Electrochemistry and corrosion

This research deals with fundamental electrochemistry and the development of materials and electrochemical methods that can be used in e.g. Li-ion batteries, supercapacitors, fuel cells, and micro- and nanosensors. Electrochemical techniques are used to manufacture materials and to study the electrochemical properties (including the corrosion resistances) of different materials. Many of the materials are studied in Li-ion batteries and paper based energy storage devices with the aim to develop an improved understanding of the electrochemical behaviour of the materials and the devices. Much of the latter work is carried out in close collaboration with the Structural Chemistry programme (within the Ångström Advanced Battery Center, ÅABC) and the Nanotechnology and Functional Materials programme, respectively.

Electrodeposition and electrochemical studies of Li-ion battery materials

Electrochemical methods are developed for the manufacturing of nanostructured electrode materials and for the study of materials in Li-ion microbatteries. This work involves e.g. electrodeposition of three-dimensional current collectors followed by electrodeposition of layers of anode or cathode materials on the obtained current collectors.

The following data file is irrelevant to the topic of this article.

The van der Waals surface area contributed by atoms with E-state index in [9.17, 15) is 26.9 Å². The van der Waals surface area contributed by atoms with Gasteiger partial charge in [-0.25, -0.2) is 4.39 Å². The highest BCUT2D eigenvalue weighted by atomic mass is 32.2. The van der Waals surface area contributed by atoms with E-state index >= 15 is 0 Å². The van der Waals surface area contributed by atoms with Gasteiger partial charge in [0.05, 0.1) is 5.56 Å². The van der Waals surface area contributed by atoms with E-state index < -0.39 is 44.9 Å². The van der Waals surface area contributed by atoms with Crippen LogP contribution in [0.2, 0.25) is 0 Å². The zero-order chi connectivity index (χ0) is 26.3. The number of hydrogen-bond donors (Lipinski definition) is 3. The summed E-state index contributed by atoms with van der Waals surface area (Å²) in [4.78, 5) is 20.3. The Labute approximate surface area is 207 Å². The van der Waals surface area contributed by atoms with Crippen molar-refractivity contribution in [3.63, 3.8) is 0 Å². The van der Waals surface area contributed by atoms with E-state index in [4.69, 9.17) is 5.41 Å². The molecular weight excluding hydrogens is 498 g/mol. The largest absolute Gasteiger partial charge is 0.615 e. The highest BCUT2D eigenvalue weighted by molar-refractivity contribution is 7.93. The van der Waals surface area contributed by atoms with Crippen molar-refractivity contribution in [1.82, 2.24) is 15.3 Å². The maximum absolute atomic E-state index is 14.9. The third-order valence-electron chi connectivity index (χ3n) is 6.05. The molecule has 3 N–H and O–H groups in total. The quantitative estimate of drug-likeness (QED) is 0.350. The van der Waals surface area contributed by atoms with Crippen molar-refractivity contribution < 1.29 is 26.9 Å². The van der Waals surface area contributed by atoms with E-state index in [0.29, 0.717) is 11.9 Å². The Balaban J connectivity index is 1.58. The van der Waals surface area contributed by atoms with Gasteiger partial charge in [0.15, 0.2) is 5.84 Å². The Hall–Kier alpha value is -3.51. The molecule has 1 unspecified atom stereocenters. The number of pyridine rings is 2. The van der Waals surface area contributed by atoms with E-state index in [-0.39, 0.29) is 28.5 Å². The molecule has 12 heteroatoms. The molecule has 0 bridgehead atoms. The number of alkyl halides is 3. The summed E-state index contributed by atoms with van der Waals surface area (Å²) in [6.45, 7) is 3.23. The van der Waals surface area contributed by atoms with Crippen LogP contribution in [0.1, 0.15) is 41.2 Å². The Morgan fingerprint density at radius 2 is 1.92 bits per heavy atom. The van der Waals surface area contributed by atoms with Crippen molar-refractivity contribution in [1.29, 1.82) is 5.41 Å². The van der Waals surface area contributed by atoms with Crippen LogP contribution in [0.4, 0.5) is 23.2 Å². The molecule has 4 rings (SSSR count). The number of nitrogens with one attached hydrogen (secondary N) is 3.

Active in the project:
Leif Nyholm, Wei Wei, Zhaohui Wang, David Rehnlund, Solveig Böhme, Charlotte Ihrfors, Ruijun Pan, Habtom Desta Asfaw

Paper based energy storage devices

Composites based on high surface area cellulose (from the green algae Cladophora) and an electronically conducting polymer, polypyrrole, are developed for use in inexpensive, flexible and environmentally friendly energy storage devices.

Active in the project:
Leif Nyholm, Zhaohui Wang, Petter Tammela


The corrosion resistances of new materials made e.g. by magnetron sputtering techniques are evaluated and electrochemical test procedures are developed. This research involves e.g. investigations of the electrochemical properties of different coatings on different types of stainless steel. Corrosion reactions are also employed to manufacture nanostructures comprising metal oxide nanotubes.

Active in the project:
Leif Nyholm, Ulf Jansson, Kristian Nygren, Wei Wei, Charlotte Ihrfors